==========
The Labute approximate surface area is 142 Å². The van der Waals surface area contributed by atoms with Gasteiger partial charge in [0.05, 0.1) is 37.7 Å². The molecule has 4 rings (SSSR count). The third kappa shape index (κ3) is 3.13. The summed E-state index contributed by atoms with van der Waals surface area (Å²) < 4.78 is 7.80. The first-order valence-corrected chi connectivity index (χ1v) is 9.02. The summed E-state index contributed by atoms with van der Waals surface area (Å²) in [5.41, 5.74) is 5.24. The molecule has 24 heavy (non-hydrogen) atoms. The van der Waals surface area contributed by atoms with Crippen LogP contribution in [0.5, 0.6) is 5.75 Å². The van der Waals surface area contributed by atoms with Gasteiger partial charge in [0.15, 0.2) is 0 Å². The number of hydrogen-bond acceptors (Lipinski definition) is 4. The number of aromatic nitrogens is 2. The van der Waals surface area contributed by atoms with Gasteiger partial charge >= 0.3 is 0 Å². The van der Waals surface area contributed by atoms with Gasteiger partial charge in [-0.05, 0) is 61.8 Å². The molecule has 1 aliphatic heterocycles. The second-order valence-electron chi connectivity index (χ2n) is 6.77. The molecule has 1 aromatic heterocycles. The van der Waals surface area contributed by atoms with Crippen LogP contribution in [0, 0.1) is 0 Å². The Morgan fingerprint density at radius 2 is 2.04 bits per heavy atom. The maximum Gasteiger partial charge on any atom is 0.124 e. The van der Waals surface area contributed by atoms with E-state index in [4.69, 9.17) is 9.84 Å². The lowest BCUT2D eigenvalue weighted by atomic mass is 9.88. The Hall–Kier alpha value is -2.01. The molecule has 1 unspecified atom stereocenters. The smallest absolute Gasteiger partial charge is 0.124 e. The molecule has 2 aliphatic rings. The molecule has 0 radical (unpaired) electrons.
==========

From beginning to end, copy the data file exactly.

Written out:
The Labute approximate surface area is 142 Å². The van der Waals surface area contributed by atoms with Gasteiger partial charge in [0.05, 0.1) is 37.7 Å². The molecule has 4 rings (SSSR count). The third kappa shape index (κ3) is 3.13. The summed E-state index contributed by atoms with van der Waals surface area (Å²) < 4.78 is 7.80. The first-order valence-corrected chi connectivity index (χ1v) is 9.02. The summed E-state index contributed by atoms with van der Waals surface area (Å²) in [5.41, 5.74) is 5.24. The molecule has 24 heavy (non-hydrogen) atoms. The van der Waals surface area contributed by atoms with Crippen LogP contribution in [0.5, 0.6) is 5.75 Å². The van der Waals surface area contributed by atoms with Gasteiger partial charge in [0.15, 0.2) is 0 Å². The number of hydrogen-bond acceptors (Lipinski definition) is 4. The number of aromatic nitrogens is 2. The van der Waals surface area contributed by atoms with Gasteiger partial charge >= 0.3 is 0 Å². The van der Waals surface area contributed by atoms with Gasteiger partial charge in [-0.05, 0) is 61.8 Å². The molecule has 1 aliphatic heterocycles. The second-order valence-electron chi connectivity index (χ2n) is 6.77. The molecule has 1 aromatic heterocycles. The van der Waals surface area contributed by atoms with Crippen LogP contribution in [0, 0.1) is 0 Å². The Morgan fingerprint density at radius 2 is 2.04 bits per heavy atom. The maximum Gasteiger partial charge on any atom is 0.124 e. The van der Waals surface area contributed by atoms with E-state index in [4.69, 9.17) is 9.84 Å². The lowest BCUT2D eigenvalue weighted by atomic mass is 9.88. The Hall–Kier alpha value is -2.01. The molecule has 1 unspecified atom stereocenters. The smallest absolute Gasteiger partial charge is 0.124 e. The molecule has 2 aliphatic rings. The molecule has 0 radical (unpaired) electrons.